dw0210004This episode is such a marvelous mixture of beauty and horror, made especially weighty by their contrast to one another. The creation of LINDA is a joy to witness, and the sorrow of its destruction, deeply felt. Watching these sweet and awkward characters find a real home in each other is truly touching, appealing to that longing in every human heart to be known. Through these characters, especially Elton, we are also invited to belong. Each member of LINDA is generous with themselves– vulnerable and compassionate–and so the love they share is exponential. But the villain comes into their midst only to consume, giving nothing in return, and his presence is ultimately devastating. The horror of him is all the more felt because of the purity of the thing he destroys.

Death is a part of our story as human beings; it always will be on this side of eternity. It is unnatural, a result of sin hijacking the original intent of creation. God ultimately promises wholeness and an end to sorrow, but this does not mean that we do not grieve our losses on earth. He grieves with us—we see this through Jesus Christ, who walked among men and felt their joys and sorrows as if they were his own. But it does mean that nothing—no evil, no pain—will escape the power of his restoration.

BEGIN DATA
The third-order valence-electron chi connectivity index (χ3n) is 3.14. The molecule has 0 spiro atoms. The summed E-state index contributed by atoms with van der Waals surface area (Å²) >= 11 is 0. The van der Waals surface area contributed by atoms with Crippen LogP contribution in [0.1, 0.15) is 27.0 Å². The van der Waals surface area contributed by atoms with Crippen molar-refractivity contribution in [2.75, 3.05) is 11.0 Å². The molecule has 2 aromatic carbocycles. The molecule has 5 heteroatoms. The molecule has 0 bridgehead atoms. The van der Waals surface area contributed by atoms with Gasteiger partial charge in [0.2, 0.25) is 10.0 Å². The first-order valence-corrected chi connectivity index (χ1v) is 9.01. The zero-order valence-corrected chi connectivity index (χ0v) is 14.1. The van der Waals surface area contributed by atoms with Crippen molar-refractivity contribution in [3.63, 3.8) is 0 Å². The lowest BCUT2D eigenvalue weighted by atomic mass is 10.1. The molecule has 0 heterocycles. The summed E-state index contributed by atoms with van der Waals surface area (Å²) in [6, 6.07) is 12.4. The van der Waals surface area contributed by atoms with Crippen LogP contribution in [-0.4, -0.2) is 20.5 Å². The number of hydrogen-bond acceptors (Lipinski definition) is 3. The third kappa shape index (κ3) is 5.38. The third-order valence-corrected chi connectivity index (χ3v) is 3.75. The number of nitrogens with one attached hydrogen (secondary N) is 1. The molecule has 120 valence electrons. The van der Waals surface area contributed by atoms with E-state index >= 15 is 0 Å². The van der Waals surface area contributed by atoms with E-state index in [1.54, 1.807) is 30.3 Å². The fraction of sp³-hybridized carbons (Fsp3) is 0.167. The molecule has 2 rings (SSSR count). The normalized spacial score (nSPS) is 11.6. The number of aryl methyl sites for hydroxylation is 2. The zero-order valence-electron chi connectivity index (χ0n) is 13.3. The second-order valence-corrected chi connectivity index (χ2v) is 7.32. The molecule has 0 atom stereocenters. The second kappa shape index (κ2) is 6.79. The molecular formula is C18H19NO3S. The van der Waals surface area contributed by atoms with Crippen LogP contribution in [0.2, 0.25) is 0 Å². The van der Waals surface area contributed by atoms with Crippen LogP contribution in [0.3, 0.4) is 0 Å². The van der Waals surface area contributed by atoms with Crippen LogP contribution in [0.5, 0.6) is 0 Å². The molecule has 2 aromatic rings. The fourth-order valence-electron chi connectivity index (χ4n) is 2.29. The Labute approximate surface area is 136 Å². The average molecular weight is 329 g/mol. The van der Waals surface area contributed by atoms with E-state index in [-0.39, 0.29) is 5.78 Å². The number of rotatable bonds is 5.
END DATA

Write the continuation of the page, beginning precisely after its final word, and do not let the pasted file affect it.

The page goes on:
Elton is the hero of this episode, and an unlikely one at that. This child-like, wonder-filled, completely authentic, soft-spoken man (who absolutely loves ELO) has a tenacious spirit. He has experienced overwhelming loss and sorrow, as well as great joy, and chooses to believe that the sum total of our moments, the wonderful and terrible together, is something so grand and beyond our imagining that it’s all worth it.

This belief–that even the bad experiences of our lives have a place in the ultimate good of our story–is neigh impossible to live into. Even those with a cursory knowledge of the Bible will likely be familiar with the verse in Romans 8:28 that assures us that “all things work together for good.” Especially for someone deeply entrenched in the mourning process, this is a difficult, even incendiary, concept. And yet, it is typical for people to throw about this kind of big-picture “pat answer” rather than acknowledge pain and allow the time and work of slogging through grief.